During the 1970s, McKinney became enraptured with Kirk Anderson, who suddenly disappeared from her life when he was sent by the Mormon Church to do missionary work in England. She claimed he was abducted by the Church, and she set out for England to “liberate” him. What occurred next is open to dispute.
With the help of her friend, Keith May (K.J.), McKinney took Anderson to a cottage in Devon, where she chained him, spread-eagled, to a bed and had sex with him repeatedly over the next few days. She insisted it was all consensual and that he was able to leave at any time. Once he did get free, he reported to the police that he had been kidnapped, held against his will, chained to the bed and raped. McKinney was arrested and spent three months in a British prison before being released on bail. She and May, her co-defendant, fled the country and returned to the United States. In 1984, she was arrested in Utah for allegedly stalking Anderson, who was married by then, at his work, and, before she could stand trial, she again fled and evaded prosecution. According to the film, McKinney remains a fugitive from justice.
Her escapade in England became fodder for the British tabloid press, which followed McKinney relentlessly, a situation she claims caused her great distress. Morris said the British have a view of tabloid culture that is different from ours.
“I think that both the Brits and the Americans are capable of extremes and excess, maybe just not the same kinds of extremes and excess. It is interesting to me that this was a very newsworthy case in the U.K., but really did not make it to this side of the Atlantic. People were scarcely aware of it over here.”
Reporter Peter Tory of England’s Daily Express, says in “Tabloid” that he filed McKinney’s story as she told it. In contrast, Kent Gavin, a photographer for the Mirror who also appears in the film, says he uncovered pornographic shots of McKinney, along with evidence that she had worked in the sex trade. She denies his allegations and claims that the photos were doctored.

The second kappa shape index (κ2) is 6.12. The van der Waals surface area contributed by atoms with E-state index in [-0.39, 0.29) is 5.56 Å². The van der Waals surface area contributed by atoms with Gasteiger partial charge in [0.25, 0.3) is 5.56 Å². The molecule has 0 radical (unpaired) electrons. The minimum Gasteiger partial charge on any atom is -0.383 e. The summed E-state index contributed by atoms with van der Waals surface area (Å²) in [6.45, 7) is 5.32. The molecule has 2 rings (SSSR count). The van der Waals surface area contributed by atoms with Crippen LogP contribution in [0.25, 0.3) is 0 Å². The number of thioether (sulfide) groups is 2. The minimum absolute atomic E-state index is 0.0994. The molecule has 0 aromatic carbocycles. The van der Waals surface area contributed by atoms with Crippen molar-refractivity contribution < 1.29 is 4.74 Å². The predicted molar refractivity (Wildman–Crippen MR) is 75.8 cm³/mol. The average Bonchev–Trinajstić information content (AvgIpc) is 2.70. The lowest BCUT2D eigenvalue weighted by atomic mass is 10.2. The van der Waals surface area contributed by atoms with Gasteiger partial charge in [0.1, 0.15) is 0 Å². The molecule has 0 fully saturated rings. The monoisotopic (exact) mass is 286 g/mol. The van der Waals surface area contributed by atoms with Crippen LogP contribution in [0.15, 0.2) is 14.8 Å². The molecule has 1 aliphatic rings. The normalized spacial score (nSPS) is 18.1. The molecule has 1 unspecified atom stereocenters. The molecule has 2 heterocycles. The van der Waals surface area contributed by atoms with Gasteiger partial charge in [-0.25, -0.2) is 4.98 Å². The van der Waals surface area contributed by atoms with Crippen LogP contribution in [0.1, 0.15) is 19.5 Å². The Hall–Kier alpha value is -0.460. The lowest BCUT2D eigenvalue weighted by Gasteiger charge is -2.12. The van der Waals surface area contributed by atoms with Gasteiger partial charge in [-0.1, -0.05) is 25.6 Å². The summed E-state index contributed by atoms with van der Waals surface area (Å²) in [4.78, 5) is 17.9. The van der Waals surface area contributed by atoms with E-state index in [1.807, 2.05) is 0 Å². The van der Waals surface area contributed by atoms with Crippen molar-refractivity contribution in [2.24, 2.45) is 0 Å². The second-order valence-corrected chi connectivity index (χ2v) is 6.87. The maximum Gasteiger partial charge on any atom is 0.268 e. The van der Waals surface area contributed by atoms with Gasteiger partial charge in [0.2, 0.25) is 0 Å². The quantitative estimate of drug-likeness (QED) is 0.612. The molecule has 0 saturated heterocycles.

Her odyssey ends with the cloning of her dog after his death, along with her stated goal of writing a book about her “very special love story.”
Referring to the movie as his favorite project, Morris said, “It’s one of the oldest kinds of stories about romance and love. What gives it an unusual character here is that Joyce persisted in this for so many, many, many years. It became, if you like, a self-fulfilling prophecy. That’s of interest. But I think it’s an incredibly complex story, an interesting one.”
As to whose version of events is the truth, Morris said, “I don’t know what really happened in that cottage. Did she rape Kirk Anderson? It seems far-fetched. Did she abduct him at gunpoint? Perhaps. Alas, we’re playing with an incomplete deck. Kirk Anderson won’t talk, and K.J. is dead. I don’t think she’s a completely trustworthy narrator, no.”